Assessing household food insecurity experience in the context of deforestation in Cameroon uri icon

abstract

  • Background: In forest areas, reconciling strategies to halt deforestation and concerns to improve sustainable food supply and access is a great challenge to development planners and forest managers. This paper gathered evidence on the relationship between deforestation and food insecurity. The study was executed in Cameroon's forest areas which constitute 10% of the Congo basin forest - an area characterized by increasing deforestation and high levels of poverty and food insecurity (FIS). The objective was to understand the characteristics, prevalence and severity of household FIS as deforestation increases. The HFIAS 9-item questionnaire for measuring experience-based FIS was used for data collection and analysis.
  • Conclusion: Household FIS deteriorates with increasing deforestation and despite the generally favourable environmental conditions for food production, FIS was still high. This finding has major implications for development practitioners, land use planning, food security and conservation initiatives.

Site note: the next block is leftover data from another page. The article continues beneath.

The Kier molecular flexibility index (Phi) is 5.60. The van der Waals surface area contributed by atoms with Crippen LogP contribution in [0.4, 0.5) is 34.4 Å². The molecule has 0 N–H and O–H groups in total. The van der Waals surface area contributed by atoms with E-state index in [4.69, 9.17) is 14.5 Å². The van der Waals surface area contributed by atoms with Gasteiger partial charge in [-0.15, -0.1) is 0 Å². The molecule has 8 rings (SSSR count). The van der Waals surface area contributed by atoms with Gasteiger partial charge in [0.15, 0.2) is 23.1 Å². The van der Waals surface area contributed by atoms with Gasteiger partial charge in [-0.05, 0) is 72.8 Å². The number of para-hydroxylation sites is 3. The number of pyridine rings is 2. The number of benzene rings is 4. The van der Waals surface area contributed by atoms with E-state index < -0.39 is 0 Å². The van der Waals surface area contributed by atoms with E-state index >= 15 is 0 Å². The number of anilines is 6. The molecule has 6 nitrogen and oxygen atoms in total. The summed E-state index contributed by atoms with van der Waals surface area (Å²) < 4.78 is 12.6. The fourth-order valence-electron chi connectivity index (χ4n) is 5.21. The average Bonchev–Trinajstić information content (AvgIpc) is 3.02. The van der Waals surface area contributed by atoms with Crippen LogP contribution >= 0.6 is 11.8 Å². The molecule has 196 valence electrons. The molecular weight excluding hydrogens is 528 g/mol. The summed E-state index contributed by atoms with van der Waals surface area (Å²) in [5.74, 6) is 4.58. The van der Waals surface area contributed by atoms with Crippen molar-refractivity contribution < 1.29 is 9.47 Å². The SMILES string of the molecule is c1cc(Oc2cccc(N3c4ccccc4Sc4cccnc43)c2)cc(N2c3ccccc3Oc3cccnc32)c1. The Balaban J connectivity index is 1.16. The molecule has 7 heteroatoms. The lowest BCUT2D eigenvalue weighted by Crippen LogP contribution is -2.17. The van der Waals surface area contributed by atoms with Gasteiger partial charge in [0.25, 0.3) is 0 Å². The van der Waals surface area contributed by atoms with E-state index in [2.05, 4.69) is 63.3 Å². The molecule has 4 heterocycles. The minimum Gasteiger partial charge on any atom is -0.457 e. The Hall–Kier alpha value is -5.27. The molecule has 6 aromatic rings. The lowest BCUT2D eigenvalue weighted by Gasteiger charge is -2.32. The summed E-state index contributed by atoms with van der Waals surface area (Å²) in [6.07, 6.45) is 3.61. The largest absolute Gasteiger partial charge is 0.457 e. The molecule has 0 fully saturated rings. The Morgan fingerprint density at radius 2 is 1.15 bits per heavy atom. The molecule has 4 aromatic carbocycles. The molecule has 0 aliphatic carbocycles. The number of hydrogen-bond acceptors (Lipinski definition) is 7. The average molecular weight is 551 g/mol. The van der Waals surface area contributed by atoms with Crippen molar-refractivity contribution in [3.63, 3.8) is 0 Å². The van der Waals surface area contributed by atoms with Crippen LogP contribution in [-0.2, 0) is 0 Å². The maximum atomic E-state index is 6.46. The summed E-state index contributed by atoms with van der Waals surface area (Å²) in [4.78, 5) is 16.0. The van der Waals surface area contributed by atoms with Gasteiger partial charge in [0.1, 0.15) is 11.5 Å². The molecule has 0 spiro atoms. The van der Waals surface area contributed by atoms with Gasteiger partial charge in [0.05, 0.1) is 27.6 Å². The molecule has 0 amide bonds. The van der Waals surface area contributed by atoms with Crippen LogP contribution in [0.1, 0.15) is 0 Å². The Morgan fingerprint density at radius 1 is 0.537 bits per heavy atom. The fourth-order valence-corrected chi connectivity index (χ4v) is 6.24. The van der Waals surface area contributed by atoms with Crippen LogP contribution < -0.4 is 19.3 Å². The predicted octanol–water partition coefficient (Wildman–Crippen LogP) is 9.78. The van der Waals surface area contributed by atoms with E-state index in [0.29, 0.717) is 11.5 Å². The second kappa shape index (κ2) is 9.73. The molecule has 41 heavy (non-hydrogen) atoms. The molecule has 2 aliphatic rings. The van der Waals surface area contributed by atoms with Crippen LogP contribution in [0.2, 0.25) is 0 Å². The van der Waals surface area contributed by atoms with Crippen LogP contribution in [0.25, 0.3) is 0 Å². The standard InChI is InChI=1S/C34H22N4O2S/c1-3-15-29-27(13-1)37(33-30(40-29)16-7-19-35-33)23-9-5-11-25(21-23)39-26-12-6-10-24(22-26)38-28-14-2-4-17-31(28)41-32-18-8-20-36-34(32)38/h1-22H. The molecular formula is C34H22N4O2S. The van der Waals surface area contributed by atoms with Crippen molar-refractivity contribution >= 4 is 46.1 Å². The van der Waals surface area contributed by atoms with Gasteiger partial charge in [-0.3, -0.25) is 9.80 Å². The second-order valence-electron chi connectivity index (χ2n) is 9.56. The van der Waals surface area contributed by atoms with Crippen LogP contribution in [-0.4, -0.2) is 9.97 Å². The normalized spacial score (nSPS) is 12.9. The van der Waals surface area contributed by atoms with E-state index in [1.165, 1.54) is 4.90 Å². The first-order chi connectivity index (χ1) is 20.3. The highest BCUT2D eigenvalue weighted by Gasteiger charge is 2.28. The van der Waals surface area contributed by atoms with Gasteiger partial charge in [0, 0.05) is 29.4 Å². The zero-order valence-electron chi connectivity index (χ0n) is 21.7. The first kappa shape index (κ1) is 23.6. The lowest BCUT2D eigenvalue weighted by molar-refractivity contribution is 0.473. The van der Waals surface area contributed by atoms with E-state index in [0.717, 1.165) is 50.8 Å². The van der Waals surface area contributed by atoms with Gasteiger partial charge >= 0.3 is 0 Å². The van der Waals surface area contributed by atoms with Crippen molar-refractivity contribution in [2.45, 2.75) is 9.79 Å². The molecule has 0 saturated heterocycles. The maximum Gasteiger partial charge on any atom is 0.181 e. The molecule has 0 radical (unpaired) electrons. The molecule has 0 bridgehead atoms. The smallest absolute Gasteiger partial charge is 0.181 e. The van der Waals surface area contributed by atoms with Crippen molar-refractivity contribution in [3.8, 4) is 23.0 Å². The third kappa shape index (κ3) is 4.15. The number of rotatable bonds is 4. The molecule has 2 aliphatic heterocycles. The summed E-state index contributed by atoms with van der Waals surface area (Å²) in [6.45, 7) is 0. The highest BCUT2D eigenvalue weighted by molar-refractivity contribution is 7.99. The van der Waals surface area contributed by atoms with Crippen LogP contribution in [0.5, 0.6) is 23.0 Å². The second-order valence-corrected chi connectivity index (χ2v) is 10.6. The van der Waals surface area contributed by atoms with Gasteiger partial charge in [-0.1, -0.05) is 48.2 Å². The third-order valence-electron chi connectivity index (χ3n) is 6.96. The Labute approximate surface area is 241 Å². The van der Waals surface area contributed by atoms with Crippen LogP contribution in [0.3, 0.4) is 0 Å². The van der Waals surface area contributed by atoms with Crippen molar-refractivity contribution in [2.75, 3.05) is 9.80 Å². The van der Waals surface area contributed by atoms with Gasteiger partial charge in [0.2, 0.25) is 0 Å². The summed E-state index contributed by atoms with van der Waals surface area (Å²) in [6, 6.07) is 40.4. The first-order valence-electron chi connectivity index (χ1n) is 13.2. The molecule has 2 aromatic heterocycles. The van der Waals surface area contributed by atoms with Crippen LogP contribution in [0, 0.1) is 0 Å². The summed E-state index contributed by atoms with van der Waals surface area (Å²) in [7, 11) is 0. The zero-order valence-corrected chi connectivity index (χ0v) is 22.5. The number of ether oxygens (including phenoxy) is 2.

• Results: At least one-third of households at all levels of deforestation were severely food insecure and more than half of the population suffered from moderate to severe FIS. Most (97%) households reported experiencing food scarcity due to lack of resources. Households in the least deforested zone were better off than those in moderate and most deforested zones by most of the FIS indicators, while differences between the moderately and the most deforested zones were less distinct. Overall, considering a range of food insecurity indicators, households in the most deforested zone were the worst off.

publication date

  • 2019
  • 2019